You can find very good templates here, some of them with great teacher notes and ideas. But you have to print them out and complete them yourself (I mean, it’s not a software).

If you work with children:

Here you will find graphic organizers (not really mind maps) to work on stories, plots, comparisons and fun activities like crossword puzzles. Activities are carried out online.

Great for reading-comprehension.

Now, here’s a tool I absolutely love! It’s for us -teachers- to present vocabulary in a new, different way. You can make vocabulary posters, work on vocabulary frequency on texts, manipulate words so that students see a lexical item once and again, etc.

Wordle is a tool to generate word clouds from any text that you upload. It organizes words according to their prominence and frequency in the text. You can save your clouds to the gallery or print them out, but you can’t download them to your computer. Here's a cloud that I created with the words on this post. I printed it out and then scanned it:
With Tagxedo you can create word clouds with many different and funny shapes. You can print them or save them to your computer. Here’s the shape I made with the text on this post =)

Working with words is fun!

Wednesday, 16 March 2011

So you are a teacher...

In the about me section, I argue that sharing is a fundamental part of teacher development. I also mention that I’ve organized teacher development sessions for teachers of English and Spanish. Now, what do we talk about when we talk about teacher development?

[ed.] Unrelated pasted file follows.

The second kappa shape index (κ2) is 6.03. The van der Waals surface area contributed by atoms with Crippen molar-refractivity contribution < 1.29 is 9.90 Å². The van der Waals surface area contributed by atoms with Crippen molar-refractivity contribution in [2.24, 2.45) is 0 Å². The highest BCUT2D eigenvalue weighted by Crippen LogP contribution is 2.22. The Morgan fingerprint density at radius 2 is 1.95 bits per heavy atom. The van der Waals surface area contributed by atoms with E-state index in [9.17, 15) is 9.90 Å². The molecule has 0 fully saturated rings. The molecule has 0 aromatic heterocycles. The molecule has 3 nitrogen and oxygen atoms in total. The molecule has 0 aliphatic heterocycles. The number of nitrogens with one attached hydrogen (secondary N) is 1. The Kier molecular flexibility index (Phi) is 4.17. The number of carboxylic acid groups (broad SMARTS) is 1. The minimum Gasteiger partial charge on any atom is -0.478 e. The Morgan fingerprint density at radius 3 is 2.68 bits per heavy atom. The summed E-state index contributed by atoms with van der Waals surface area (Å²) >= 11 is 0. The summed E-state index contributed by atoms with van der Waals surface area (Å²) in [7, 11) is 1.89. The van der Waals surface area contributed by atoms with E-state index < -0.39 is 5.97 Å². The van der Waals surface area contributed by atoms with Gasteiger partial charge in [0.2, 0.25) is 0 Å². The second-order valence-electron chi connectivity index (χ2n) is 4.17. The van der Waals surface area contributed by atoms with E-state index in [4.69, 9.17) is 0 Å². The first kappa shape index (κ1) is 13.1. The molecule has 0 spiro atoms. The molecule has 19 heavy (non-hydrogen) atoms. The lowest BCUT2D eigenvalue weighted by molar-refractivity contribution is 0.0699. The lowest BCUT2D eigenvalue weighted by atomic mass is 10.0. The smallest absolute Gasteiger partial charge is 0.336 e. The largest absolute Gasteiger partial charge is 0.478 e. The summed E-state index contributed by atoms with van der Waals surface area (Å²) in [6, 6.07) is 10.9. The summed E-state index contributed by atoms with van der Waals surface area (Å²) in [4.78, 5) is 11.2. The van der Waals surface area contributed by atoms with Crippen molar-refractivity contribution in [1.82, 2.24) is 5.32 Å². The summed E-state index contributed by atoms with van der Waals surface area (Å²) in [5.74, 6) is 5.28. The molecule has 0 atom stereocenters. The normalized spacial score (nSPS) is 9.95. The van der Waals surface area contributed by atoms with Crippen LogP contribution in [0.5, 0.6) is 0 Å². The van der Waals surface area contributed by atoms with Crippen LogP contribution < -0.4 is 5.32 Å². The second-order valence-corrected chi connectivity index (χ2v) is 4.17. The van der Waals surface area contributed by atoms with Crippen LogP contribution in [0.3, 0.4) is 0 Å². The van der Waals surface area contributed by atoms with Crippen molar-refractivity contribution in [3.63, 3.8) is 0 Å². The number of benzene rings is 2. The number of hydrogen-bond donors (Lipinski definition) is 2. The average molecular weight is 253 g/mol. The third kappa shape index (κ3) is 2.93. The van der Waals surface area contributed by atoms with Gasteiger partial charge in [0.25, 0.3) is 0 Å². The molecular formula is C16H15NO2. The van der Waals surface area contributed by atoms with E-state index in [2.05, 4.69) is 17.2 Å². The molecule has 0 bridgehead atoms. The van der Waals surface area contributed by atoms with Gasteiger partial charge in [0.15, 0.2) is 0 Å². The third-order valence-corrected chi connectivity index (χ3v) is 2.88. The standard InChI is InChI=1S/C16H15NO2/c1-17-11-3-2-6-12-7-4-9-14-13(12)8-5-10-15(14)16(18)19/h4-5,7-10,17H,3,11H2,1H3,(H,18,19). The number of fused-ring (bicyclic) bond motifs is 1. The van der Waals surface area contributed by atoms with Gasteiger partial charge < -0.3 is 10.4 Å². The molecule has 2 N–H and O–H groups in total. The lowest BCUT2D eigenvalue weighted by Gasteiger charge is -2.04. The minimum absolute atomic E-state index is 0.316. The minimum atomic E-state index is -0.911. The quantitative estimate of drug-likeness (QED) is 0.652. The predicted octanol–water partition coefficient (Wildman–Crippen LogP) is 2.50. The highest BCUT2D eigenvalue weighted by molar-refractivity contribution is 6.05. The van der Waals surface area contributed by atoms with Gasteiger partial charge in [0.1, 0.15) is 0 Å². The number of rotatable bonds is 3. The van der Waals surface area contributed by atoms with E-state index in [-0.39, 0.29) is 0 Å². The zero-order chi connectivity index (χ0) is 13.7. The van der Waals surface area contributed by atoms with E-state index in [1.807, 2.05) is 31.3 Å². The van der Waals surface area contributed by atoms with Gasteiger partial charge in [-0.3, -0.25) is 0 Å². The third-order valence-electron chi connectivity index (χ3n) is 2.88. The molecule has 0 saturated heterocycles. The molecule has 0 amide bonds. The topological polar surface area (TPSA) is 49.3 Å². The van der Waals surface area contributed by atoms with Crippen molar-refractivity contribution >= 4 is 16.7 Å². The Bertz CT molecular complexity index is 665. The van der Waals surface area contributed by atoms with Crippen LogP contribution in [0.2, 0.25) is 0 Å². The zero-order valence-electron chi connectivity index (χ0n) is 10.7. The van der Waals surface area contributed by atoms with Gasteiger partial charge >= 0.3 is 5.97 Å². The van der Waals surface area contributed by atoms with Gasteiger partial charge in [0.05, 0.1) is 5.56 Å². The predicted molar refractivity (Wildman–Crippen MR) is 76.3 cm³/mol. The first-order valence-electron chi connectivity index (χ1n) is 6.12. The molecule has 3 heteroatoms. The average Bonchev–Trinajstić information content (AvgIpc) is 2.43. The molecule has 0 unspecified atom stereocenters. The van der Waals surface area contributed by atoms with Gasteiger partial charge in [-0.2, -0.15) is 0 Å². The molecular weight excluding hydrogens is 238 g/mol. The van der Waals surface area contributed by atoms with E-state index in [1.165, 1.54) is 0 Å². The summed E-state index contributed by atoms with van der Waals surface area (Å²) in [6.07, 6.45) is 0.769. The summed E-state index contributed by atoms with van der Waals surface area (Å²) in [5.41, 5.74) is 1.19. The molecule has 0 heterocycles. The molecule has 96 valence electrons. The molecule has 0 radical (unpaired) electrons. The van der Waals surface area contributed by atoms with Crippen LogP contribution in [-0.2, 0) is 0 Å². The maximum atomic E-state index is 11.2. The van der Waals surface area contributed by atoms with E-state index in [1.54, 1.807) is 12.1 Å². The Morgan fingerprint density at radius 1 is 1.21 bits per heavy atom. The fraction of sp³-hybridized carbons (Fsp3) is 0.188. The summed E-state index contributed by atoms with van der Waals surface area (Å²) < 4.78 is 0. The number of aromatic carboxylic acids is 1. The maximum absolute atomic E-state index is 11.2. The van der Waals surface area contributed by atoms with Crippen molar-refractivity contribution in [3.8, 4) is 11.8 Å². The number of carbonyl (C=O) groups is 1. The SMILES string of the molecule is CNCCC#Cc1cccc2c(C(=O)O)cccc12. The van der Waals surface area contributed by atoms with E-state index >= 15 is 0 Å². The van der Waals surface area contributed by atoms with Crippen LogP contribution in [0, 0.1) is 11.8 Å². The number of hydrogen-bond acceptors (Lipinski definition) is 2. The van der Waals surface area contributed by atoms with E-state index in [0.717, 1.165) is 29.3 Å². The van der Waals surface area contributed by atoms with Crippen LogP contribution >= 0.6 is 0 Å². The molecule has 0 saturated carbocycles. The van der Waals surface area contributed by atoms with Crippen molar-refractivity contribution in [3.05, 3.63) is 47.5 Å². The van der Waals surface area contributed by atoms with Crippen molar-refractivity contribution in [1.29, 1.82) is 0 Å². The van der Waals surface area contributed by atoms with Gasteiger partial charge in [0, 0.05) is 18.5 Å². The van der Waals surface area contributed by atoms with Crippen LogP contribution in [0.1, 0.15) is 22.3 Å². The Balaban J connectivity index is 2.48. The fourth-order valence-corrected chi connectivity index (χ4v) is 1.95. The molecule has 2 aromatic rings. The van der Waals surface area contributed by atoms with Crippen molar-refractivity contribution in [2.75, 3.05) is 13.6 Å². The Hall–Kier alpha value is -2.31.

After four years (at least!) of studying English Language, Grammar, Literature, of practising your Phonetics in front of a mirror until you sound like the Queen Mother, of trying to come up with the most enlightening and dynamic lesson ever for your Methodology class... you got your degree! You are a teacher of English! Yeah!!! It’s been a long trip and you finally reached your destination. Well, yes. But a new journey begins, a life-long journey called teacher development.

What is teacher development? In what ways is it different from teacher training?

Basically, teacher development is all up to you. It is not compulsory, you don’t follow an external agenda (i.e. you don’t have to comply with requirements imposed by somebody else). It has to do with your own growth and development of insights.  It has to do with the activities in which you choose to get involved in order to develop your professional competence as a teacher. It includes (but is not limited to):

  • keeping up-to-date with recent developments in the ELT field
  • reflecting on your own practice (aiming at being capable of monitoring, criticizing and defending your actions)
  • networking

So how do we actually do these things?

  • By attending talks, conferences, workshops (not only ELT-specific ones, but also those about disciplines that give us interesting tools, such as NLP, counselling, etc.)
  • By keeping updated with relevant literature (books, journals, magazines)
  • By belonging to professional organizations and specific interest groups
  • By getting in touch with other teachers! At work, at conferences and seminars, and also on the web!

Did you know that there are hundreds of blogs run by English teachers? Native, non-native, experts, newbies... Then you’ve got Twitter and Facebook and LinkedIn and... There’s a whole professional networking universe in your computer, just waiting for you to take the plunge!

So here is my first recommendation:
You can start at Karenne Sylvester is (for me anyway) like the goddess of ELT bloggers. She writes interesting stuff, she’s funny and she is a native speaker (which is a plus for us, non-natives). She also has lots of links to other interesting sites.